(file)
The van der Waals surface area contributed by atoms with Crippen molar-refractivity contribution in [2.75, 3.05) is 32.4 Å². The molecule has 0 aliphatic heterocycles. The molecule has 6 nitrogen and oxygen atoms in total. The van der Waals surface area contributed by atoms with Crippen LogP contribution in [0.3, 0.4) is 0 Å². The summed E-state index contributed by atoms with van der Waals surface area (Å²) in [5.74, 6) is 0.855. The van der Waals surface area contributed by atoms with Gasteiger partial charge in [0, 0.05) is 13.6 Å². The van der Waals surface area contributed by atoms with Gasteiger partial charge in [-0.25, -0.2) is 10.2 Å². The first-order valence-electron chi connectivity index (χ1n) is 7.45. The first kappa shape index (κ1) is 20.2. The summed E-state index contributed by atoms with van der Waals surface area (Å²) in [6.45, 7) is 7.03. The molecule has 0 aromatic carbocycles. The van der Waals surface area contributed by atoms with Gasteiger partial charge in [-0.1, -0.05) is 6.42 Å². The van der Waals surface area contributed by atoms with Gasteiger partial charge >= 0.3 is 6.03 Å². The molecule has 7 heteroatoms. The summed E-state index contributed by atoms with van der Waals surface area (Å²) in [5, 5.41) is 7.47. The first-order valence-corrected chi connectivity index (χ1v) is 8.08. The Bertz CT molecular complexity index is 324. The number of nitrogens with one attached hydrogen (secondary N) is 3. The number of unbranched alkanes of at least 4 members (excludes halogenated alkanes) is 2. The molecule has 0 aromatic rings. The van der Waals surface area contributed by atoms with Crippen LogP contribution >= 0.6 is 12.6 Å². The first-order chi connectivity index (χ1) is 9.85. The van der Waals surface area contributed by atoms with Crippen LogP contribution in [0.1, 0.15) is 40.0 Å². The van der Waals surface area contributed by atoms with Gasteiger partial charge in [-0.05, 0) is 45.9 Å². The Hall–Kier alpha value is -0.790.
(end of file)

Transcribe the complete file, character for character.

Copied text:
The van der Waals surface area contributed by atoms with Crippen molar-refractivity contribution in [2.75, 3.05) is 32.4 Å². The molecule has 0 aliphatic heterocycles. The molecule has 6 nitrogen and oxygen atoms in total. The van der Waals surface area contributed by atoms with Crippen LogP contribution in [0.3, 0.4) is 0 Å². The summed E-state index contributed by atoms with van der Waals surface area (Å²) in [5.74, 6) is 0.855. The van der Waals surface area contributed by atoms with Gasteiger partial charge in [0, 0.05) is 13.6 Å². The van der Waals surface area contributed by atoms with Gasteiger partial charge in [-0.25, -0.2) is 10.2 Å². The first-order valence-electron chi connectivity index (χ1n) is 7.45. The first kappa shape index (κ1) is 20.2. The summed E-state index contributed by atoms with van der Waals surface area (Å²) in [6.45, 7) is 7.03. The molecule has 0 aromatic carbocycles. The van der Waals surface area contributed by atoms with Gasteiger partial charge in [-0.1, -0.05) is 6.42 Å². The van der Waals surface area contributed by atoms with Gasteiger partial charge >= 0.3 is 6.03 Å². The molecule has 7 heteroatoms. The summed E-state index contributed by atoms with van der Waals surface area (Å²) in [5, 5.41) is 7.47. The first-order valence-corrected chi connectivity index (χ1v) is 8.08. The Bertz CT molecular complexity index is 324. The number of nitrogens with one attached hydrogen (secondary N) is 3. The number of unbranched alkanes of at least 4 members (excludes halogenated alkanes) is 2. The molecule has 0 aromatic rings. The van der Waals surface area contributed by atoms with Crippen LogP contribution >= 0.6 is 12.6 Å². The first-order chi connectivity index (χ1) is 9.85. The van der Waals surface area contributed by atoms with Crippen LogP contribution in [0.1, 0.15) is 40.0 Å². The van der Waals surface area contributed by atoms with Gasteiger partial charge in [-0.05, 0) is 45.9 Å². The Hall–Kier alpha value is -0.790.